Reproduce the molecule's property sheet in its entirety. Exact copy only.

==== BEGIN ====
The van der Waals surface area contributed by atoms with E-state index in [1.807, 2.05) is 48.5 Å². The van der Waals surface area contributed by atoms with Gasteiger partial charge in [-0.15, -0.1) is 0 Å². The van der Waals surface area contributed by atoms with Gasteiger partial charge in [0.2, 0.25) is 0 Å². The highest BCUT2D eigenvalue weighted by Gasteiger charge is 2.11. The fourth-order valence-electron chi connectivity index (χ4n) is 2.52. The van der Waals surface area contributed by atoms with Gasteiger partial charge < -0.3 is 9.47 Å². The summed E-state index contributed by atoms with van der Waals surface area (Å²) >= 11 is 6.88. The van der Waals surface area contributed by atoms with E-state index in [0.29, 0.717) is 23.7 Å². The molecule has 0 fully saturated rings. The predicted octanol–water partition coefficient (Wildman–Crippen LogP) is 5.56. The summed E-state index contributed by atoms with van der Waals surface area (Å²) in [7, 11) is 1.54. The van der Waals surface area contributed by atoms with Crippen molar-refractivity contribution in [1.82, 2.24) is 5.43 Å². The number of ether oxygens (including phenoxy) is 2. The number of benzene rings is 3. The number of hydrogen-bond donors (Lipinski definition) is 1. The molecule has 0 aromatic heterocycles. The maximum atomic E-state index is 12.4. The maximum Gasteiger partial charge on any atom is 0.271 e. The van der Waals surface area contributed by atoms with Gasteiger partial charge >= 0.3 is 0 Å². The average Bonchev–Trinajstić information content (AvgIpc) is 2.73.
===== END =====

The van der Waals surface area contributed by atoms with E-state index in [1.807, 2.05) is 48.5 Å². The van der Waals surface area contributed by atoms with Gasteiger partial charge in [-0.15, -0.1) is 0 Å². The van der Waals surface area contributed by atoms with Gasteiger partial charge in [0.2, 0.25) is 0 Å². The highest BCUT2D eigenvalue weighted by Gasteiger charge is 2.11. The fourth-order valence-electron chi connectivity index (χ4n) is 2.52. The van der Waals surface area contributed by atoms with Gasteiger partial charge < -0.3 is 9.47 Å². The summed E-state index contributed by atoms with van der Waals surface area (Å²) >= 11 is 6.88. The van der Waals surface area contributed by atoms with E-state index in [0.29, 0.717) is 23.7 Å². The molecule has 0 fully saturated rings. The predicted octanol–water partition coefficient (Wildman–Crippen LogP) is 5.56. The summed E-state index contributed by atoms with van der Waals surface area (Å²) in [7, 11) is 1.54. The van der Waals surface area contributed by atoms with Crippen molar-refractivity contribution in [1.82, 2.24) is 5.43 Å². The number of ether oxygens (including phenoxy) is 2. The number of benzene rings is 3. The number of hydrogen-bond donors (Lipinski definition) is 1. The molecule has 0 aromatic heterocycles. The maximum atomic E-state index is 12.4. The maximum Gasteiger partial charge on any atom is 0.271 e. The van der Waals surface area contributed by atoms with Gasteiger partial charge >= 0.3 is 0 Å². The average Bonchev–Trinajstić information content (AvgIpc) is 2.73.